Brownie Scott

        Brownie Scott might look like a kid, but make no mistake, the child is an expert on the subject of five string banjos. She not only plays as well as any man alive, but her knowledge of prewar Mastertone banjos rivals Jim Mills. I know this is true because I have consulted sources that range from a PhD in education, an aeronautics engineer, and a world-renowned honest five string banjo lawyer. They all confirm the bluegrass truth; Brownie Scott knows banjos. 

        Brownie is world-famous all throughout Harvey County. You’ve seen her play somewhere. Her Daddy nick-named her as soon as he looked into her eyes, which were a doe-like deep fawn-ish hue right from birth. She’s only 5’3″ and maybe 105 pounds, a regular pixie, but a determined young’un. When she was in Little League she’d run right through the outfield wall to catch a fly ball. There was no give up in the child. 

        No boy ever complained about a girl on their team after Brownie Scott came along. She was the lead off hitter for the Harvey Jr. High Mad Hornets every year. Brownie could throw, hit, and bunt with the best of ’em, and those skinny legs could run like a middle school Bambi. She’d steal second almost every time she got on base which was often.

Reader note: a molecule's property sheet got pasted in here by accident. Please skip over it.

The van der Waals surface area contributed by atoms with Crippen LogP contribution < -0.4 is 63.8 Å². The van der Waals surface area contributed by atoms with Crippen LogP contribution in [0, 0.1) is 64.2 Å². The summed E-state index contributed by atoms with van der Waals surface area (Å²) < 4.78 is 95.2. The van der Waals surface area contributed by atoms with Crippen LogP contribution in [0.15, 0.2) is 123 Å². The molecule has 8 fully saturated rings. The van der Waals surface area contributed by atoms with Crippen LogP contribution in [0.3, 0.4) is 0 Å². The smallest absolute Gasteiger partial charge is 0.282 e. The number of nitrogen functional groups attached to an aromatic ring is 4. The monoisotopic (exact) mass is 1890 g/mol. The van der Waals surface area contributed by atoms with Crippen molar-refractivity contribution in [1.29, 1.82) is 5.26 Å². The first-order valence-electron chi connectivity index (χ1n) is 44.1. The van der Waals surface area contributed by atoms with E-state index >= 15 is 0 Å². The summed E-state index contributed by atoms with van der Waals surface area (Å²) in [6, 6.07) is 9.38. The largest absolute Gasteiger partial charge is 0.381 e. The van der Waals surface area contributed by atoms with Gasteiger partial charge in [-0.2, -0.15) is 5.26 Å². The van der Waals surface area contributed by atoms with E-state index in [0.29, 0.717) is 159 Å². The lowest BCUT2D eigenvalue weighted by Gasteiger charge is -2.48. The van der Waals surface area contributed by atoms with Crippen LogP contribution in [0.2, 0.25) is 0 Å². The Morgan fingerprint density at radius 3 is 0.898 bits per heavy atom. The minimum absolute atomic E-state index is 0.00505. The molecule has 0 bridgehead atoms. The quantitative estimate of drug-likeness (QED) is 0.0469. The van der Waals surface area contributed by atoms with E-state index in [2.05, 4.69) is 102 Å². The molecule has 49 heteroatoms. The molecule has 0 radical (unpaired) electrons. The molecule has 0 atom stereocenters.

But most of all Brownie could play the banjo. She was the most requested sideman in the history of home. Most of the guys who picked music with her were middle-aged men who chewed tobacco and wore Red Camel overalls. One time some fool tried to hit on her, and Snookers Molesby knocked him out cold. When he came to he said, “What made you go and do that, Snook?”

        Snookers said, “I was trying to save your life, ’cause that little girl mighta killed ya, and if she’d decided to spare you every man in Harvey County would have anyway.”

       Brownie went on to Belmont, then to Yale, where she earned a business degree. Now she tours the world. She and her husband own a recording studio; he’s a fine mandolinist and a good friend of mine. They have three children, two are dark-haired like her and one is more tow-headed and favors his Daddy.   

        Brownie was one of the messengers in “Acquisition Syndrome.” Of course the highfalutin’ never suspected her at all. They made an oft-repeated error in history; the under-estimation of country people. It is one thing to under-estimate a country doctor, but better think twice about a young lady who found a way to conquer the banjo world, ’cause that’s a tough ticket.  

        I’m still learning about Brownie, but more will follow as I sift through the back-story for “Acquisition Syndrome.”

Dr. B

Explore posts in the same categories: Acquisition Syndrome, The Monday Morning Post, Writing

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